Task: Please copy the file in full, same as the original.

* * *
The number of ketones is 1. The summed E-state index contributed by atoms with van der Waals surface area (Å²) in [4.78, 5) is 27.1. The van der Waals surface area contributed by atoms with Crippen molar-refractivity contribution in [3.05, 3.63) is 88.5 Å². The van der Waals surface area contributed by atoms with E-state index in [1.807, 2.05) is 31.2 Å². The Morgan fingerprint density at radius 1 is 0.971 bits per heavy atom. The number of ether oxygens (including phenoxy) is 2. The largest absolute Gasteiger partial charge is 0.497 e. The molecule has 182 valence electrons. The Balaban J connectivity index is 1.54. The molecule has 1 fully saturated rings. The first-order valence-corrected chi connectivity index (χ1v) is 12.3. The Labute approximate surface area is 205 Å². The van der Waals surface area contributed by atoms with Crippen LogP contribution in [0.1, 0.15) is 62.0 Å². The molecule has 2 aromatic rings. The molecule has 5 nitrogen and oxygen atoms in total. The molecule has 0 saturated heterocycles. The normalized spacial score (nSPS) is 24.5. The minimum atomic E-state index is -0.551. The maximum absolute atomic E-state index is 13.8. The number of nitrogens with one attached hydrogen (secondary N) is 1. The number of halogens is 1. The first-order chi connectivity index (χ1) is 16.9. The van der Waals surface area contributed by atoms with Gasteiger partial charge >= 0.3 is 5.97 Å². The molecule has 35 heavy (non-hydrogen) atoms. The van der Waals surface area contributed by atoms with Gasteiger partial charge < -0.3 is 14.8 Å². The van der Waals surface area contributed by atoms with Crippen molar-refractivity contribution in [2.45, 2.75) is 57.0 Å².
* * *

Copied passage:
The number of ketones is 1. The summed E-state index contributed by atoms with van der Waals surface area (Å²) in [4.78, 5) is 27.1. The van der Waals surface area contributed by atoms with Crippen molar-refractivity contribution in [3.05, 3.63) is 88.5 Å². The van der Waals surface area contributed by atoms with E-state index in [1.807, 2.05) is 31.2 Å². The Morgan fingerprint density at radius 1 is 0.971 bits per heavy atom. The number of ether oxygens (including phenoxy) is 2. The largest absolute Gasteiger partial charge is 0.497 e. The molecule has 182 valence electrons. The Balaban J connectivity index is 1.54. The molecule has 1 fully saturated rings. The first-order valence-corrected chi connectivity index (χ1v) is 12.3. The Labute approximate surface area is 205 Å². The van der Waals surface area contributed by atoms with Crippen LogP contribution in [0.1, 0.15) is 62.0 Å². The molecule has 2 aromatic rings. The molecule has 5 nitrogen and oxygen atoms in total. The molecule has 0 saturated heterocycles. The normalized spacial score (nSPS) is 24.5. The minimum atomic E-state index is -0.551. The maximum absolute atomic E-state index is 13.8. The number of nitrogens with one attached hydrogen (secondary N) is 1. The number of halogens is 1. The first-order chi connectivity index (χ1) is 16.9. The van der Waals surface area contributed by atoms with Gasteiger partial charge >= 0.3 is 5.97 Å². The molecule has 35 heavy (non-hydrogen) atoms. The van der Waals surface area contributed by atoms with Gasteiger partial charge < -0.3 is 14.8 Å². The van der Waals surface area contributed by atoms with Crippen molar-refractivity contribution in [2.45, 2.75) is 57.0 Å².